Feeling out of place in Shanghai

I’m still trying to figure out if this whole revamped blog name thing is working. I mean, I’m not even sure if people are able to see these posts again, or if I’m back to typing into the void (which is rather nice, because I don’t need to worry about saying anything too offensive). This also helps, because in my sleep-deprived state (when I don’t get enough sleep, I sort of just.. shut down) I published this post without having edited it.

I went through a phase of not quite feeling great about Shanghai these past few weeks (that’s putting it mildly), partially from the sheer shock of returning after two weeks of being home, partially from the infuriating nature of the company I work for, and partially from the 20º degree shift in temperature that sort of sprung up while I was gone (oh, you mean your body wasn’t ready to sweat continuously for the next four months? That’s too bad!) But I think I’m finally starting to feel okay about settling into my life here and I’m finally learning (re-learning?) to love the city.

And I’m also leaving again, for a week in two days, to go to Japan.

Some things that have been making my happy since my return:

  • I realized that I’m the kind of person that will say yes to an hour on the tennis court with just two hours notice, after not having so much as held a racquet for roughly five years (I don’t know what I was expecting). Playing tennis on a rooftop court somehow makes you feel like you’re better at it than you actually are, but it also makes it harder to spot the tennis-court-colored lizards littering the field.
  • I’m not as bad at tennis as I had thought I was. 90% of the time my racquet was able to make solid contact with the ball.
  • That being said, I’m still pretty bad at tennis. Largely, because in 95% of those cases, the ball rarely went where it was meant to go (my aim could use some light improvement)
  • I’ve started waving “hi”, and therefore have become friends with the cigarette-shop-man in the lobby of my Shanghainese apartment building (yes, cigarette stands are still a thing in China and they are always filled with schoolchildren buying ice cream and water, and hopefully not cigarettes).
  • Used book/artisanal bakery/local clothes fairs exist in Shanghai and I bought a romper from a local German designer Frau Ana at one of them last weekend
  • That being said, wearing a romper feels like wearing an adult diaper, mostly from the theatrics involved while going to the bathroom (avoid squat toilets at all costs!!).
  • There are hordes of women at my gym who walk backwards on the treadmills. And it turns out they’re not just directionally challenged. According to Eastern Medicine, walking backwards burns more calories than walking forwards. I say, I’d rather just go running.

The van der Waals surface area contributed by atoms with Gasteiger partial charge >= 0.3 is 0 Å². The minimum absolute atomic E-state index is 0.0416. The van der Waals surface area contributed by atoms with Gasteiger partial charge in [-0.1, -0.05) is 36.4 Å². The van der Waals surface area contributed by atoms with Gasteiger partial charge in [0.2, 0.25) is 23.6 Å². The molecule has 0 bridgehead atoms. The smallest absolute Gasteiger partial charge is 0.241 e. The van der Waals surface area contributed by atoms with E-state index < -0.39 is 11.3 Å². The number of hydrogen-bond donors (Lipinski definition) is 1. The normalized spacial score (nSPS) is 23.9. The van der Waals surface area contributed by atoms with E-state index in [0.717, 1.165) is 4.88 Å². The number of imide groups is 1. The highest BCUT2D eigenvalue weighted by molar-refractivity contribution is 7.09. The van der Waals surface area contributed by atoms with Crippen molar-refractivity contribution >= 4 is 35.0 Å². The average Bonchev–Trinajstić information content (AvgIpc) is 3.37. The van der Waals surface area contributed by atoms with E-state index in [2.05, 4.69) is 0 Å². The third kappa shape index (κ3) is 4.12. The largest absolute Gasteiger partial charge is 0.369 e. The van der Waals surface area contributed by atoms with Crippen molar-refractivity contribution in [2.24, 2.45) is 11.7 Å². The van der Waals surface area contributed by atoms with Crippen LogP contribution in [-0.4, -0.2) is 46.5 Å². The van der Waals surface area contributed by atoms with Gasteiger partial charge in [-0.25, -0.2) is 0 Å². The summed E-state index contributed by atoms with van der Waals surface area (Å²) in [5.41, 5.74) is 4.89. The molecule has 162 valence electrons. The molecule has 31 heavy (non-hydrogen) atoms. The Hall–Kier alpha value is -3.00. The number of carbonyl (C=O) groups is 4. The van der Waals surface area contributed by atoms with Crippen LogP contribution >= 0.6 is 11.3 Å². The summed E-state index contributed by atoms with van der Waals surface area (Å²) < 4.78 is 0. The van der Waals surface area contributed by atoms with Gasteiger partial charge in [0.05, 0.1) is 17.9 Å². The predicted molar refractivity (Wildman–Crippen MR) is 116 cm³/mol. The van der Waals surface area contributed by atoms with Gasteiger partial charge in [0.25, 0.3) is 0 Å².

• I started using Facebook after three years of radio silence. It took a lot of guts to start using Instagram or Twitter again (not sure quite sure why), and I think going back on Facebook means being okay with telling the outside world I’m alive and across the world.
  • I have rarely been so cognizant of my own mortality than while driving around Shanghai. D got me a razor scooter last weekend and because the scooter is motorized, I’ve been using it to commute to work each morning. My commute now evolves an elaborate dance of honking my horn (I don’t know why I even bother), weaving through cars pedestrians, scooters, and ayis (I can handle all of the above except for the ayis, they’re ruthless), as well as clutching on for dear life, because it’s China and we don’t wear helmets, knee guards, or other protection. I’m riding a stand-up death machine for roughly 25 minutes each morning.

Welcome back to Shanghai.

0 thoughts on “Feeling out of place in Shanghai”

  • Thank you for writing about the running backwards thing…my dear mother-in-law is doing the very same thing and it is rather emberrasing to walk with her around in Germany like that :p
    At least now I know why she is doing it. Probably some smart ass said so some years ago and now everyone believes it. I always wonder why they are not able to switch on their brains once in a while..

    • Oh god, riding a motorized scooter around Shanghai has seriously made me question my sanity. The amount of people completely refusing to react to a moving vehicle is startling. I would think that walking backwards would be more dangerous, because even on the treadmill, the women are hanging on for their lives.

      • When it comes to traffic Chinese are pretty amazing. Sometimes it seems they just dont give a damn about any rules and laws for driving around or perhaps they actually do not give a damn which is even more scary.

    • ahh, sorry I totally didn’t reply to this until i got back! It was a huge mess, but when the squatters at work are cleaner than the other toilets, it’s a problem -_-

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